‘Avengers’ was just the beginning
In April 2014, crowds gathered around Mapo and Cheongdam Bridges, Gangnam Daero and Sangam DMC to watch the filming of “Avengers: Age of Ultron.” It seemed that the first landing of a Hollywood blockbuster in Seoul went smoothly.
A year later, the second installment of the Avengers franchise returned with a bang. Before it opened, it broke the presale record at 97 percent. Now, it is expected to become the top-selling foreign movie in Korean history. The ticket sales were as speedy as Quicksilver, catching up with record holder Avatar from 2010.
What makes the movie so popular? First of all, the audience is already familiar with the franchise’s characters. More importantly, the movie features scenes set in Seoul. Who, among Korean viewers, wouldn’t flinch when Tony orders that Dr. Cho be contacted in Seoul?
But the second Avengers flick also started a controversy when the government subsidized some of the film’s cost, claiming that setting part of it in Seoul would boost tourism.
After watching the movie, however, more people probably looked up “Sokovia,” a fictional Eastern European country, than they searched for Seoul. There’s no better or more effective product placement for Seoul than a guest role in a blockbuster film, but some are disappointed by how the city was depicted. The city is shown unflatteringly, covered with signs and gray buildings.
New York in films is not always about the Statue of Liberty and or skyscrapers. Personally, New York reminds me of yellow cabs and eccentric drivers, the back allies of Brooklyn and an outdated subway system. Likewise, Seoul’s charms are in its narrow allies and flashy signs.
Some argued that the government should not have reimbursed the film company because it unflatteringly portrayed the city. Many countries offer the location incentive programs to invite foreign productions for economic gains. The reimbursement of production costs spent in the location has become a global standard. It is similar to the sales tax refund for foreigners. Incentive systems in other countries are based on the money spent in their countries regardless of the boost in tourism. For example, Bong Jun-ho’s “Snowpiercer” was partially filmed in Czech Republic and the production company have gotten about 3.5 billion won ($3.2 million) in incentives from the Czech government. But it’s not easy to notice that the movie was shot there. Animation “The Nut Job” is not set in Canada but got about 9 billion won in funding from Canada.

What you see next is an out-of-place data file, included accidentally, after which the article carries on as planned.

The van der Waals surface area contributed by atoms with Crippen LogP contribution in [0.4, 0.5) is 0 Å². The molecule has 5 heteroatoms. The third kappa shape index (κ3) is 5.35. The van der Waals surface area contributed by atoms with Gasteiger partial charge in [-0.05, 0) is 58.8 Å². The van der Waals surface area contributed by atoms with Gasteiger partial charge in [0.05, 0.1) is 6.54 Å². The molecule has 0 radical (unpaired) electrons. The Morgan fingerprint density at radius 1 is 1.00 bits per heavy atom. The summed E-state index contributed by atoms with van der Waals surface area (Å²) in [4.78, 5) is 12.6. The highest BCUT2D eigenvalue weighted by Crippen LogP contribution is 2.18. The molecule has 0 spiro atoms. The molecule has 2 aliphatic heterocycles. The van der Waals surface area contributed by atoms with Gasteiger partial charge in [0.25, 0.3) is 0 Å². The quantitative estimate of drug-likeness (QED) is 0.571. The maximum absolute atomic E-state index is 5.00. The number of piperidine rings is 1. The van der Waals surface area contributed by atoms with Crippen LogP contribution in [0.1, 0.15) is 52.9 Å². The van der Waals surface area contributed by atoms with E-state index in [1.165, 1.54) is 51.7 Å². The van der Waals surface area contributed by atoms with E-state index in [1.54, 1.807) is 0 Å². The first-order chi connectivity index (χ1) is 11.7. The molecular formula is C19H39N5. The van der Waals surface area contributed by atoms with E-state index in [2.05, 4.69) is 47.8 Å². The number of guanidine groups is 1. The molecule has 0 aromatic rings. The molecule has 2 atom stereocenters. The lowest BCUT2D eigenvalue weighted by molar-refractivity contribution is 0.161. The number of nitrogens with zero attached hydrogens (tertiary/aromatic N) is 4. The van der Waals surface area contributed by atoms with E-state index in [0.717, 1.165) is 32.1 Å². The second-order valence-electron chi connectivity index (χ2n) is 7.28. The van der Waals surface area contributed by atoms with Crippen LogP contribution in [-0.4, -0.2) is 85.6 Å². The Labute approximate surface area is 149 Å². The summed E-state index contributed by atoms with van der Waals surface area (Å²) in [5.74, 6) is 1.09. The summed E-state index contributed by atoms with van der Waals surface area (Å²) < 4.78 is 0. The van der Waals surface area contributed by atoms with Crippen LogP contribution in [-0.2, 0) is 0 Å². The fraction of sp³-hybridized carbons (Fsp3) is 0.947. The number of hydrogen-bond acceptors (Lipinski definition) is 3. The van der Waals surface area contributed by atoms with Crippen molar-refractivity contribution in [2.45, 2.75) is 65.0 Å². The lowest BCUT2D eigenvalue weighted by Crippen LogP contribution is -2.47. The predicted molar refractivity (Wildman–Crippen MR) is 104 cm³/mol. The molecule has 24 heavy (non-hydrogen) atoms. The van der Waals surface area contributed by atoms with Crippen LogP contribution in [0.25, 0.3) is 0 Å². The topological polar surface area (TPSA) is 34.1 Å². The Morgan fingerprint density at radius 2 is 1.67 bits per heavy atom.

Why did the production team of the second Avengers follow “Transformers 4,” which was set in China and became the biggest box office hit in Chinese history? Why did they choose Korea, which does not have a grand landmark like the Burj Khalifa in Dubai and is not even a top-five film market? Did they need the 3 billion won in incentive, which is less than 2 percent of its $250 million production cost? Director Joss Whedon said Korea exudes the image of a high-tech metropolis with advanced genetic engineering technology. The biggest benefit may be boost to Korea’s image.
A few years ago, foreigners attending the Busan International Film Festival were frightened when they heard the siren for the civil defense training. To the foreigners, the image of Korea was a country always on the verge of breaking down into war. That image has been the biggest obstacle for the tourism industry. To foreigners, the fact that a Hollywood film was shot in Korea is an assurance for safety. The improved image is worth 30 billion won and a few days of inconvenience.
The filming of Avengers in Korea is just the beginning. In April, 2014, aspiring models competing on America’s Next Top Model season 21 had photo shoots in landmarks like Gwanghwamun and Seoul City Hall. Netflix drama Sense8 also chose Korea as a location.
The second Avengers spent 13 billion won in a few weeks, hiring hundreds of Korean staff and boosting the overall economy. The tourism boost and enhanced image are fruits that need to ripen before we can pick them.
The government needs a long-term perspective rather than focusing on immediate outcomes. Sustainable supports and systems should be prepared. I hope to see Spider-Man flying through the buildings in Teheran-ro, Seoul, or the sequel to “Begin Again” set in the Hongdae neighborhood.
Translation by the Korea JoongAng Daily staff
*The author is the CEO of Hanmac Culture Corporation.
by Kim Hyung-jun